1. Patients launch $1.27 million crowdfunding campaign for ME/CFS gut microbiome study.
    Check out the website, Facebook and Twitter. Join in donate and spread the word!
9th Invest in ME International ME Conference, 2014 - Part 1: Autoimmunity and ME
Mark Berry begins a series of articles on the 9th Invest in ME International ME Conference in London, with a look at three presentations on autoimmunity
Discuss the article on the Forums.

Do You Have Fibromyalgia

Discussion in 'Fibromyalgia' started by livingwithcfids, Dec 3, 2011.

?

Do You Have Fibromyalgia?

  1. Yes

    14 vote(s)
    70.0%
  2. No

    4 vote(s)
    20.0%
  3. Not Sure

    2 vote(s)
    10.0%
  1. livingwithcfids

    livingwithcfids

    Messages:
    75
    Likes:
    7
    I'm certain 99.9% of you know the definition of Fibromyalgia but just in case...
    Fibromyalgia is a disorder characterized by widespread musculoskeletal pain accompanied by fatigue, sleep, memory and mood issues. Researchers believe that fibromyalgia amplifies painful sensations by affecting the way your brain processes pain signals.Symptoms sometimes begin after a physical trauma, surgery, infection or significant psychological stress. In other cases, symptoms gradually accumulate over time with no single triggering event.

    The pain associated with fibromyalgia often is described as a constant dull ache, typically arising from muscles. To be considered widespread, the pain must occur on both sides of your body and above and below your waist.Fibromyalgia is characterized by additional pain when firm pressure is applied to specific areas of your body, called tender points.People with fibromyalgia often awaken tired, even though they report sleeping for long periods of time. Sleep is frequently disrupted by pain, and many patients with fibromyalgia have other sleep disorders, such as restless legs syndrome and sleep apnea, that further worsen symptoms.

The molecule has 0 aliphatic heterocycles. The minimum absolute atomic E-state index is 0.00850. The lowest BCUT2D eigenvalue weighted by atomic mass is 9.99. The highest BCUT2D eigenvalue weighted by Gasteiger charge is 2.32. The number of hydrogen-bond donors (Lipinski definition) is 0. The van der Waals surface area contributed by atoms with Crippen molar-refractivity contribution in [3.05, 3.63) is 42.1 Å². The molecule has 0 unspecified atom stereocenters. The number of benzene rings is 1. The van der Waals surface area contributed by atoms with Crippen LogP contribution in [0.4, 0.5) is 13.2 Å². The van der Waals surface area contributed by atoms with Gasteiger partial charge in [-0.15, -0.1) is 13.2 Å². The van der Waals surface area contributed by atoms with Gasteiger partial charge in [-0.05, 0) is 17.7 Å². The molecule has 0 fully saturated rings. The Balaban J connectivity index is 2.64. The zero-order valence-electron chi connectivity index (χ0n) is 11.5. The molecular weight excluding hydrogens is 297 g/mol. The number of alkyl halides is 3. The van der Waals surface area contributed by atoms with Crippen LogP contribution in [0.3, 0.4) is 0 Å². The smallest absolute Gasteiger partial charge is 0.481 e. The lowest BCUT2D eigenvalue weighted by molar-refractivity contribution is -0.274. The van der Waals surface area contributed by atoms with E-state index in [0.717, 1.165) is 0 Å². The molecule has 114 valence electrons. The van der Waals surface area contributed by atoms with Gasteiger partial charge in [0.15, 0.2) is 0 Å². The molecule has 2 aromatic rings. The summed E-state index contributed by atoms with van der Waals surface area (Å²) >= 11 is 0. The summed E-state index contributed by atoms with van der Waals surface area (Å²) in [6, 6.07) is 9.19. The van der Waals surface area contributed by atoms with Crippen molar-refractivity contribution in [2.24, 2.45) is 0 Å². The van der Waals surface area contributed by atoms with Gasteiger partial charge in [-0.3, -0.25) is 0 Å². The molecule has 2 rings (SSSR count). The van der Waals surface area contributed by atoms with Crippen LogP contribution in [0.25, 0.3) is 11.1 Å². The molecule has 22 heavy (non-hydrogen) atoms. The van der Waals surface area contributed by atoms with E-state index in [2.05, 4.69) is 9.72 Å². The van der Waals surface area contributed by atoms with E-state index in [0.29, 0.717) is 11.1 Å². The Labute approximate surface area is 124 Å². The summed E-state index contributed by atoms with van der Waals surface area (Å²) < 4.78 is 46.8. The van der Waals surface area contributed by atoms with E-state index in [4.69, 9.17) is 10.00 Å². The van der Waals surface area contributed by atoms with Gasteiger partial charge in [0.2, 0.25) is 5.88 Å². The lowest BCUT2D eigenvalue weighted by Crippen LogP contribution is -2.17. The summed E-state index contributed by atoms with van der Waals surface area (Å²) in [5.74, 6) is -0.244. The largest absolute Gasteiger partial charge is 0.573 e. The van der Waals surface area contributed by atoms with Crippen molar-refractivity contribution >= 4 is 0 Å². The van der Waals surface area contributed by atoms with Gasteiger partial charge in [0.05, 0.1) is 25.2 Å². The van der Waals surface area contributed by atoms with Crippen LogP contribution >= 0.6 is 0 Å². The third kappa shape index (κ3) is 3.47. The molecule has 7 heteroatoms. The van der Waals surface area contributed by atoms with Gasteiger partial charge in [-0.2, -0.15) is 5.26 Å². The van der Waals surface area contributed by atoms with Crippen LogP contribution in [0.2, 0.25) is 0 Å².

FM can not and will never be diagnosed by a blood test. Analysis of the brain and spinal fluid is the only certain way to have an absolute understanding of this illness. The technology is there, it's only a matter of time before the diagnostic tests reach the universal platform.
     
  2. ggingues

    ggingues $10 gift code at iHerb GAS343 of $40

    Messages:
    4,089
    Likes:
    912
    Concord, NH
    What are you hoping to learn from this?

    GG
     
  3. Tony Mach

    Tony Mach Show me the evidence.

    Messages:
    146
    Likes:
    34
    Upper Palatinate, Bavaria
    Alan Light has found gene-expression differences in blood cells between FM patients and controls, with regards to receptors that sense pain and fatigue. FM could be very well diagnosed by blood test. So it is not simply that "normal" levels of pain (and fatigue) are amplified in the brain of FM patients FM patients HAVE a higher level of pain, same as ME/CFS patients.

    I would call the "central sensitization in FM patients" theory to be idealistic BS from scientists (and I am using the term very loosely) who have a hard time letting go of the "it is all in the brain" paradigm, just because they don't know what they should look for and how to do it.
     
  4. Francelle

    Francelle Senior Member

    Messages:
    444
    Likes:
    15
    Victoria, Australia
    I agree. I have always considered this pain sensitisation/amplification theory to be fanciful to say the least. As I see it the underlying premise of that theory then is that ALL people have pain ALL the time but they just don't feel it because they don't have this heightened pain sensitisation which we have. If that were true this must therefore mean that significant pain is generated during NORMAL functioning of the human body. Additionally if ALL people have this awful pain all the time but don't feel it, then what makes them feel it when something does go wrong in their body, like an injury or infection? It doesn't seem like a feasible argument to me.

    I would say that I have about four or five types of pain most of the time. There is neuropathic pain (24/7 burning pain), muscle pain/constant aching, stiffness of muscles (like I have climbed a mountain even after minimal walking), stabbing joint pain. I don't believe I have the tender points to the degree that is talked about - although they are NOT now meant to be used for diagnostic purposes.
     
  5. livingwithcfids

    livingwithcfids

    Messages:
    75
    Likes:
    7
    Is this what you are referring to? http://www.offerutah.org/Alanlight2011.htm